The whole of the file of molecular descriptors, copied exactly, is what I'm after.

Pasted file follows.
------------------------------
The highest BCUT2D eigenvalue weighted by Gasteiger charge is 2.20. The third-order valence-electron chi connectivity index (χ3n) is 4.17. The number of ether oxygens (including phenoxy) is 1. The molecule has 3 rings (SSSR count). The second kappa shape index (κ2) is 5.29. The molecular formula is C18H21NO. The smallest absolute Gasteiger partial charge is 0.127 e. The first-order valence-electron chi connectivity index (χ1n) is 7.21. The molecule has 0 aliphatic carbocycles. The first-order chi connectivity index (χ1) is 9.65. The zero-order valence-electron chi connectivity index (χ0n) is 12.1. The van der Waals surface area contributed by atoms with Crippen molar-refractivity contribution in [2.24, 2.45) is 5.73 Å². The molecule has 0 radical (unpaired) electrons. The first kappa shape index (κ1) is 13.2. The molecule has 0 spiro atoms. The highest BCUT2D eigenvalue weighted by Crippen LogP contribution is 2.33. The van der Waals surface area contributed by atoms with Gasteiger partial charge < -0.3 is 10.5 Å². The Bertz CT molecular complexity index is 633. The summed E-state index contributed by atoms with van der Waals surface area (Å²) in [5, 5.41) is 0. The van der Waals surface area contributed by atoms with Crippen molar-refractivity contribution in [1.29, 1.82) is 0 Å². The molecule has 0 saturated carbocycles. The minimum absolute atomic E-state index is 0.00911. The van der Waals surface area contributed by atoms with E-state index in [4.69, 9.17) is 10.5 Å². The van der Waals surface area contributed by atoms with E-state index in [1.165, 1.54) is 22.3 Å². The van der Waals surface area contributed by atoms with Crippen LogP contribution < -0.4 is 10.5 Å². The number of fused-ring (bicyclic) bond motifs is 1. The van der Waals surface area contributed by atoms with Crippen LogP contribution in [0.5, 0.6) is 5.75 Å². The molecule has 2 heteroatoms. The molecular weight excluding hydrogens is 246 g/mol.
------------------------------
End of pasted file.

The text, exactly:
The highest BCUT2D eigenvalue weighted by Gasteiger charge is 2.20. The third-order valence-electron chi connectivity index (χ3n) is 4.17. The number of ether oxygens (including phenoxy) is 1. The molecule has 3 rings (SSSR count). The second kappa shape index (κ2) is 5.29. The molecular formula is C18H21NO. The smallest absolute Gasteiger partial charge is 0.127 e. The first-order valence-electron chi connectivity index (χ1n) is 7.21. The molecule has 0 aliphatic carbocycles. The first-order chi connectivity index (χ1) is 9.65. The zero-order valence-electron chi connectivity index (χ0n) is 12.1. The van der Waals surface area contributed by atoms with Crippen molar-refractivity contribution in [2.24, 2.45) is 5.73 Å². The molecule has 0 radical (unpaired) electrons. The first kappa shape index (κ1) is 13.2. The molecule has 0 spiro atoms. The highest BCUT2D eigenvalue weighted by Crippen LogP contribution is 2.33. The van der Waals surface area contributed by atoms with Gasteiger partial charge < -0.3 is 10.5 Å². The Bertz CT molecular complexity index is 633. The summed E-state index contributed by atoms with van der Waals surface area (Å²) in [5, 5.41) is 0. The van der Waals surface area contributed by atoms with Crippen molar-refractivity contribution in [1.29, 1.82) is 0 Å². The molecule has 0 saturated carbocycles. The minimum absolute atomic E-state index is 0.00911. The van der Waals surface area contributed by atoms with E-state index in [4.69, 9.17) is 10.5 Å². The van der Waals surface area contributed by atoms with E-state index in [1.165, 1.54) is 22.3 Å². The van der Waals surface area contributed by atoms with Crippen LogP contribution < -0.4 is 10.5 Å². The number of fused-ring (bicyclic) bond motifs is 1. The van der Waals surface area contributed by atoms with Crippen LogP contribution in [0.5, 0.6) is 5.75 Å². The molecule has 2 heteroatoms. The molecular weight excluding hydrogens is 246 g/mol.